Eating represses feelings, Exercise lets them go.

I’ve always been physically active; I played sports and fidgeted in my seat in class. I’m happier when I’m active. For the past few years though, in a household of TV watchers, I became couch potato chip-eater, and therefore depressed. I ignored my instinct to go outside and walk because everyone else sat inside. (Observation not blame.) Recently an emotional eating webinar helped me process my emotional attachment to overeating snacks. As my repressed regrets drifted away, I got up and started exercising. I felt happier, but it was more than actually exercising: it was the simultaneous act of letting go.

Science tells us that we’re happy after exercise because it releases endorphins, but I think it’s deeper than that. Exercise helps us release our negative thoughts and feelings, and we feel physically and mentally healthier after they’re gone. Whereas eating holds in those negative emotions, stuffing them deeper inside as we stuff our faces, allowing us to continue ignoring them.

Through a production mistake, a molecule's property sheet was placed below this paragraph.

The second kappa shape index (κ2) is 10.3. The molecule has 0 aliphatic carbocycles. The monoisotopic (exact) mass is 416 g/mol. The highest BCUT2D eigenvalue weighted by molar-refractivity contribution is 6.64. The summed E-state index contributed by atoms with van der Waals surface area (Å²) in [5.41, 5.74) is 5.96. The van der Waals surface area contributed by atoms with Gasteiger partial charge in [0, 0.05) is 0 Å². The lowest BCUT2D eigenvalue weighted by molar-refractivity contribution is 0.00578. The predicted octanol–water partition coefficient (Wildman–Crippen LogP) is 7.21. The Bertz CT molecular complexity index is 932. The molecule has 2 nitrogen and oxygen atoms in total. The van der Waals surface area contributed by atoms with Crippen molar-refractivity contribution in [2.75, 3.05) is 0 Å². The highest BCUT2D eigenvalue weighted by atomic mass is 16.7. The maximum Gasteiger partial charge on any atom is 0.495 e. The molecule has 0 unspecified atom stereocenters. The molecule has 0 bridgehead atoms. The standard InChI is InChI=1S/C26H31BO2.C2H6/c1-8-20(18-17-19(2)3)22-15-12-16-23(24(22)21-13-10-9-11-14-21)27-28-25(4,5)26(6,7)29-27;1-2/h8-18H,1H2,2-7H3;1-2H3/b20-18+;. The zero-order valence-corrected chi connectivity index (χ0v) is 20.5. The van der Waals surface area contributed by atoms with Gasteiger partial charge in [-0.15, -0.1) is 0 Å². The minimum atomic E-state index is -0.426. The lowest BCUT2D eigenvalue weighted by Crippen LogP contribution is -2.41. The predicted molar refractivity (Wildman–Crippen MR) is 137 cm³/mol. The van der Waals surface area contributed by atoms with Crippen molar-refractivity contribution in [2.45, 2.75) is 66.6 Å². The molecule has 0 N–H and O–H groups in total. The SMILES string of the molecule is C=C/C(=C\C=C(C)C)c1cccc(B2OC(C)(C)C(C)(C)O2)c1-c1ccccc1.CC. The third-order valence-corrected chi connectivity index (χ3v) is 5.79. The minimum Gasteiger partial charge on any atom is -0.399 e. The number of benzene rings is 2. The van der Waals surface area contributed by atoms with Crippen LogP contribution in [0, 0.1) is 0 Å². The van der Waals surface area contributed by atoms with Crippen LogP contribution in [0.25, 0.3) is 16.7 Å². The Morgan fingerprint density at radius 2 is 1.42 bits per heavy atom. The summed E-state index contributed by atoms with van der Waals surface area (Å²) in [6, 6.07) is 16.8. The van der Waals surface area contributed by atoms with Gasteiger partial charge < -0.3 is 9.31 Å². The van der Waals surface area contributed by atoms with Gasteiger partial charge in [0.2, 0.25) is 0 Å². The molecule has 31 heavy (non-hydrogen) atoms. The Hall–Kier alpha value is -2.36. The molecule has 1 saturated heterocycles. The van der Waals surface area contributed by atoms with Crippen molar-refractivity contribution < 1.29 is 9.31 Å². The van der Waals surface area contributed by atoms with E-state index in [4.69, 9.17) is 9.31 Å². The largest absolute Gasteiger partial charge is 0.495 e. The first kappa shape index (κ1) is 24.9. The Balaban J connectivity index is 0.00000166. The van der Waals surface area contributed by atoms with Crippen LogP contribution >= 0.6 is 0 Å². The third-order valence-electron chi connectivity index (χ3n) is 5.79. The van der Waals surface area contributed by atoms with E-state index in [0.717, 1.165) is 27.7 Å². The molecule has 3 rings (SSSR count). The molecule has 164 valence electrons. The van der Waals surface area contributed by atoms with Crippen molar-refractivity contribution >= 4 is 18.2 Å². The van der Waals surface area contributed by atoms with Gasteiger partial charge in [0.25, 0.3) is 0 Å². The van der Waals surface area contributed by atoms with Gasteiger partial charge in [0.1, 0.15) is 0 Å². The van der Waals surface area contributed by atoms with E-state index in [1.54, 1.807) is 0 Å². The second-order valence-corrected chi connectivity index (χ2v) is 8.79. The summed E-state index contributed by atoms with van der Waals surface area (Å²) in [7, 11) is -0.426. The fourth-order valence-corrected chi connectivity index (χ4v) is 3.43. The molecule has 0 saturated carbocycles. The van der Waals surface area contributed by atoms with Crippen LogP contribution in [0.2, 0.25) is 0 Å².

Further, I realized that eating is a control issue. When I stopped eating gluten foods and dairy for health reasons six years ago, people-family, friends, cooks- were offended, not sympathetic. Why would people be bothered I couldn’t share the nachos they bought, or the lunch they made you. Because they thought I wouldn’t. But even if I wouldn’t, why did that matter? Why is it so important that I eat what someone want me to, what they choose for me? Because they want to control us. They want to influence our thoughts and decisions to be similar, connected. Food is personal. It goes beyond movie or sports interests. It’s a part of you. If you reject food people offer you,  you are rejecting the control they have over you. You are rejecting them. (I realized that food builds your cells and therefore literally becomes a part of you. So if you eat different foods than someone else you are physically different than them.)

Sometimes I literally eat things that bother me later to avoid arguments or offending people. Relationship harmony is sometimes worth my digestive discord. But it’s much less often than it was before, when I kept eating bread to avoid parents’ anxiety or friends’ tantrums. Mostly I say no when I need to, and eat what is best for me.

People don’t need to be so invested in what you are eating. It is not a commentary about their choices or lifestyle at all, and it doesn’t affect their personal choices. We can still share experiences without sharing everything on our plate. 🙂

Published by shireenhakim

Shireen Hakim is Mexican-Pakistani-American author from Los Angeles, California. Her award-winning refugee story "Rabbi the Rabbit" is published in the anthology OUT OF MANY, ONE: CELEBRATING DIVERSITY by Houston Writers Guild. Shireen is a Buzzfeed Contributor. She is a NetGalley Top Reviewer and has written for Book Riot and The Muslim Vibe.

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